Chris Christie has one thing to say about the bad press he's gotten recently from "folks in the media elite":
"I have The New York Times in my media gaggle every day. And when you do things like I've done in New Jersey ... they just want to kill ya, and that's what they try to do to me every day," the New Jersey governor said Thursday at the annual Conservative Political Action Conference. "And here's the bad news for them: Here I am. And I'm still standing, I'm gonna continue to do it. Because what matters more is the fact that I wake every morning knowing how to fight for the people of my state."
Christie comes to CPAC this year with a souring image, and his recent polling has been unimpressive, both nationally and in-state. Former Florida Gov. Jeb Bush, who, like Christie, will be using this year's CPAC to drum up support for a presidential run, has managed to poach some of Christie's highest-profile New Jersey donors. Christie's appearance today was a chance to get back into the party's good graces, prove his worth to donors, and reset his image yet again—something he could use in what has been a series of rough weeks if he's building a presidential campaign.
And CPAC's moderator, conservative radio-show host Laura Ingraham, was certainly wondering about that run, asking Christie how he plans to overcome the polling deficit, that has him far behind Wisconsin Gov. Scott Walker and Rep. Rand Paul among likely Iowa Republican caucus-goers.
"Is the election next week?" Christie joked. He added: "I kind of remember, in February 2007, it was going to be Rudy Giuliani against Hillary Clinton. That's what the polls said then. So I feel pretty good."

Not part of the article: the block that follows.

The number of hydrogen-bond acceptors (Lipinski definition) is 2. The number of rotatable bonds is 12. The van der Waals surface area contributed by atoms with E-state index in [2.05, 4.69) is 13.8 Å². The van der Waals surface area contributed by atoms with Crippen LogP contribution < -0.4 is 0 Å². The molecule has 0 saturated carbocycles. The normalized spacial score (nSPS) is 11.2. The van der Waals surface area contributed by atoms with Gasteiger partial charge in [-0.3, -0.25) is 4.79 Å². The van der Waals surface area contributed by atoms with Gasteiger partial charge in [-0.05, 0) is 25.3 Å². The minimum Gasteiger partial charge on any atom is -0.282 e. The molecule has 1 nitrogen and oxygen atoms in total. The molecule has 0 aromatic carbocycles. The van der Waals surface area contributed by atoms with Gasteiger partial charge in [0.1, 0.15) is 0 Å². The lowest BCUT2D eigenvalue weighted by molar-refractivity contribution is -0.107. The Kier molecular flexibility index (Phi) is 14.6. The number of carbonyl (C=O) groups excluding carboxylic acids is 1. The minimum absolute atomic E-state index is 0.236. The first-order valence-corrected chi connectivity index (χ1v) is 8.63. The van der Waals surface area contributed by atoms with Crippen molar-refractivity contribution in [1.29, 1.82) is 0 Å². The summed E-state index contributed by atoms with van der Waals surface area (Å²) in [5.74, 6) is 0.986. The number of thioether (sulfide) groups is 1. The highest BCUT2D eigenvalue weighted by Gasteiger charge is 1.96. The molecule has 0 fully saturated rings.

The national electorate has so far been forgiving of Chris Christie. Or perhaps his perpetual cycle of misstep, rinse, repeat is instead a testament to his mastery of reinvention: Governors of New Jersey rarely inhabit the office untouched by controversy, but for a while Christie has managed to redeem himself after nearly every hugging or bridge-related scandal, dismissing them as unworthy of his—or anyone else's—attention. In his home state, though, his profile has steadily declined, with one recent poll showing that 53 percent of voters view him unfavorably.
Christie, who was the last presumed presidential hopeful CPAC announced to speak this year, will likely face difficulty with the conference's red-meat Republicans, even as his recent comments on vaccines and his antiabortion bona fides seem aimed to please that very faction. His more moderate ideology didn't hurt him last year when his speech touted his no-nonsense style and praised his fellow Republican governors, earning him a standing ovation.
That style was in full view Thursday at CPAC, where Christie emphasized that a successful president is one who is willing to be honest and transparent with voters: "What I'm saying is, everybody who aspires to the high position of leadership in their state or in the country should be willing to take unscreened, unrehearsed questions from the people who pay their salary."
When Ingraham asked the governor what he's giving up for Lent, Christie returned to his opening remarks. "The New York Times," he responded, to sustained cheers and applause from the audience. "Don't cheer. It's bad news. [My parish priest] said, 'Chris, that's not acceptable, you have to give up something you'll actually miss.' "
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